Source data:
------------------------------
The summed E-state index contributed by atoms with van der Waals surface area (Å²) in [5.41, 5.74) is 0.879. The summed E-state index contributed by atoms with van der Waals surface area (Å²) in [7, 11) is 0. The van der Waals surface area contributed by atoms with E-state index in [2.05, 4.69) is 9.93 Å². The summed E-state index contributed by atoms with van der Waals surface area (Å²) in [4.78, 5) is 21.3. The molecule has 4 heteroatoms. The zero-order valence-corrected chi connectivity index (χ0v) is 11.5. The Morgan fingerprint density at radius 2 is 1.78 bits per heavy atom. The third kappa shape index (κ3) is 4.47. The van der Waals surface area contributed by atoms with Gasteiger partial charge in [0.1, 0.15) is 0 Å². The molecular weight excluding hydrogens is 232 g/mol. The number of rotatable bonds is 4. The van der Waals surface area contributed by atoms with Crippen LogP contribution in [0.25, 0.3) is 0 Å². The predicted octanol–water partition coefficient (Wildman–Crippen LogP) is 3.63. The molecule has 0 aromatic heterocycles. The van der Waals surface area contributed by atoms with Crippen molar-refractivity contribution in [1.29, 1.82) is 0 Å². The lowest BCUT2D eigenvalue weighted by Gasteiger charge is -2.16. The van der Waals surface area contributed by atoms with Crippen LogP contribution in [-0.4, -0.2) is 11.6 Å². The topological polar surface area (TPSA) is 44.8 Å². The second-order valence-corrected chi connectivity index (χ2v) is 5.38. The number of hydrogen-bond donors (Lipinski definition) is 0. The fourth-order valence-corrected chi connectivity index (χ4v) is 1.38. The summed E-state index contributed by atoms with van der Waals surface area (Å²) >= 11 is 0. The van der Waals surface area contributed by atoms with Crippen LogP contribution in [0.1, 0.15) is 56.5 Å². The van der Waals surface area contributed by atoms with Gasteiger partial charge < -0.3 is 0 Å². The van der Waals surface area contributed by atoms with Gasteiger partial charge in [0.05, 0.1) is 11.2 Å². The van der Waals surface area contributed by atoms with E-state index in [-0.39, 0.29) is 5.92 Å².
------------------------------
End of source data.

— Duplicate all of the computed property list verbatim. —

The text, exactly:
The summed E-state index contributed by atoms with van der Waals surface area (Å²) in [5.41, 5.74) is 0.879. The summed E-state index contributed by atoms with van der Waals surface area (Å²) in [7, 11) is 0. The van der Waals surface area contributed by atoms with E-state index in [2.05, 4.69) is 9.93 Å². The summed E-state index contributed by atoms with van der Waals surface area (Å²) in [4.78, 5) is 21.3. The molecule has 4 heteroatoms. The zero-order valence-corrected chi connectivity index (χ0v) is 11.5. The Morgan fingerprint density at radius 2 is 1.78 bits per heavy atom. The third kappa shape index (κ3) is 4.47. The van der Waals surface area contributed by atoms with Gasteiger partial charge in [0.1, 0.15) is 0 Å². The molecular weight excluding hydrogens is 232 g/mol. The number of rotatable bonds is 4. The van der Waals surface area contributed by atoms with Crippen LogP contribution in [0.25, 0.3) is 0 Å². The predicted octanol–water partition coefficient (Wildman–Crippen LogP) is 3.63. The molecule has 0 aromatic heterocycles. The van der Waals surface area contributed by atoms with Crippen molar-refractivity contribution in [1.29, 1.82) is 0 Å². The lowest BCUT2D eigenvalue weighted by Gasteiger charge is -2.16. The van der Waals surface area contributed by atoms with Crippen LogP contribution in [-0.4, -0.2) is 11.6 Å². The topological polar surface area (TPSA) is 44.8 Å². The second-order valence-corrected chi connectivity index (χ2v) is 5.38. The number of hydrogen-bond donors (Lipinski definition) is 0. The fourth-order valence-corrected chi connectivity index (χ4v) is 1.38. The summed E-state index contributed by atoms with van der Waals surface area (Å²) >= 11 is 0. The van der Waals surface area contributed by atoms with Crippen LogP contribution in [0.1, 0.15) is 56.5 Å². The van der Waals surface area contributed by atoms with Gasteiger partial charge < -0.3 is 0 Å². The van der Waals surface area contributed by atoms with Gasteiger partial charge in [0.05, 0.1) is 11.2 Å². The van der Waals surface area contributed by atoms with E-state index in [-0.39, 0.29) is 5.92 Å².